emperors-new-clothesSometimes, being in the right place at the right time can have humiliating or even catastrophic consequences. The story by Hans Christian Andersen comes to mind about the two tailoring conmen who promised the vain-glorious emperor a new suit of clothes that is invisible to those who are unfit for their positions, stupid, or incompetent. When the Emperor parades before his subjects in his new clothes, no one dares to say that he doesn’t see any suit of clothes until an innocent child cries out, “But he isn’t wearing anything at all!

And sometimes, being in the right place at the right time can leave one open-mouthed in wonder or delight! A couple of evenings ago, J and I arrived home from a delightful day hunting out orchids and tulips in village graveyards and mountain meadows with new friends and wound up with a very nice meal at one of our favourite riverside restaurants in the mountains. As I parked the car in the garage I spotted this:

giant viennese emperor moth1

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A female Saturnia pyri the Giant or Viennese Emperor Moth aka Giant Peacock Moth. She had only just emerged from the pupae that had been fixed inside a nearby nest box and was in the process of ‘pumping-up’ her wings.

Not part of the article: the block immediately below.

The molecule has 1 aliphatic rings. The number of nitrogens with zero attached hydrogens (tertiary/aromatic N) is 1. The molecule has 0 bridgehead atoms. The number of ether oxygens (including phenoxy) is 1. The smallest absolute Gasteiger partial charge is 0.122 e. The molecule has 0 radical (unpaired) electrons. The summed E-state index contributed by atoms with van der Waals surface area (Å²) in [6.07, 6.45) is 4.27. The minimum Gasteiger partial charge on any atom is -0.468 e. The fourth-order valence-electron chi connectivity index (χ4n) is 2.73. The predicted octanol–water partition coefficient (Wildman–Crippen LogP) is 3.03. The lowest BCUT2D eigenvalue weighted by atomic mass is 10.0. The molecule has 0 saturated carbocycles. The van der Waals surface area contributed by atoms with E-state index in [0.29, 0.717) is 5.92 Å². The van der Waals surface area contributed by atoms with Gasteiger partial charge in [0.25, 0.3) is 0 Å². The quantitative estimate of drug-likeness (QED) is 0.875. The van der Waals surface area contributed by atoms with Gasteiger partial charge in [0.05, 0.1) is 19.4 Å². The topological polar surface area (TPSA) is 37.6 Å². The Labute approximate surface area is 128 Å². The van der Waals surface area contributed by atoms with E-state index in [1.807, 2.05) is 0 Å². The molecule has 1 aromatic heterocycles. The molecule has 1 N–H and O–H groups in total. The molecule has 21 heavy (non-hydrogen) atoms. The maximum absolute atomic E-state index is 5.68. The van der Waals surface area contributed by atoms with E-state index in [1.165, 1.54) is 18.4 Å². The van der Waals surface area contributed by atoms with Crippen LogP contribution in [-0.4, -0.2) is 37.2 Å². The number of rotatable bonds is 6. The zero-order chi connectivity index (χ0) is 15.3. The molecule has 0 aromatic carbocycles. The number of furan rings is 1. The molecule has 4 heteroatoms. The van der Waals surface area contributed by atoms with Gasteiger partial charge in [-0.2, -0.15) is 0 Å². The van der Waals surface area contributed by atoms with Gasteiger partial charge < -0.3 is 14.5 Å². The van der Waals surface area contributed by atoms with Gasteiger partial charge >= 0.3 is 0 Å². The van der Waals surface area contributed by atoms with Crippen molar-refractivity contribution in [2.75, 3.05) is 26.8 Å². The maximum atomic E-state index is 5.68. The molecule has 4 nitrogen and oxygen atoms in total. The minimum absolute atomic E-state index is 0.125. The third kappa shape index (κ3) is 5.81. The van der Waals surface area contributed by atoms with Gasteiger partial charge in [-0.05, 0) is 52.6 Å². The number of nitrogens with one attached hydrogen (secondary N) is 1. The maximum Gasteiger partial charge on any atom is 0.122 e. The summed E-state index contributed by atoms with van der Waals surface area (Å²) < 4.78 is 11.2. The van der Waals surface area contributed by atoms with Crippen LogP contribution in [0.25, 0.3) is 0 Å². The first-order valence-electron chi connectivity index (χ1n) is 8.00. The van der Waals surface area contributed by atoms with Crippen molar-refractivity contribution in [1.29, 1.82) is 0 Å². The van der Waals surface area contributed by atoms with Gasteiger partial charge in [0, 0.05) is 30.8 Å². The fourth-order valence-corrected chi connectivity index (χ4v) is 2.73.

By next morning that part of the process was over. The female seldom flies at this pre-mating stage and so she hung there, under the overhang of the garage , conserving her energy and waiting for the night and the trysting hours. As twilight drew on she began emitting pheromones, a sort-of ‘Chanel No5’ on steroids and a real turn-on for any male Emperor Moth within a mile or so of this gorgeous creature.

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The Saturniidae family are an interesting lot – adult females emerge with a complete set of mature ova and “call” males by emitting pheromones. Males can detect these chemical signals up to a mile away with help from sensitive receptors located on the tips of their feather-like antennae. The males fly several miles in one night to locate a female and mate with her; females generally will not fly until after they have mated.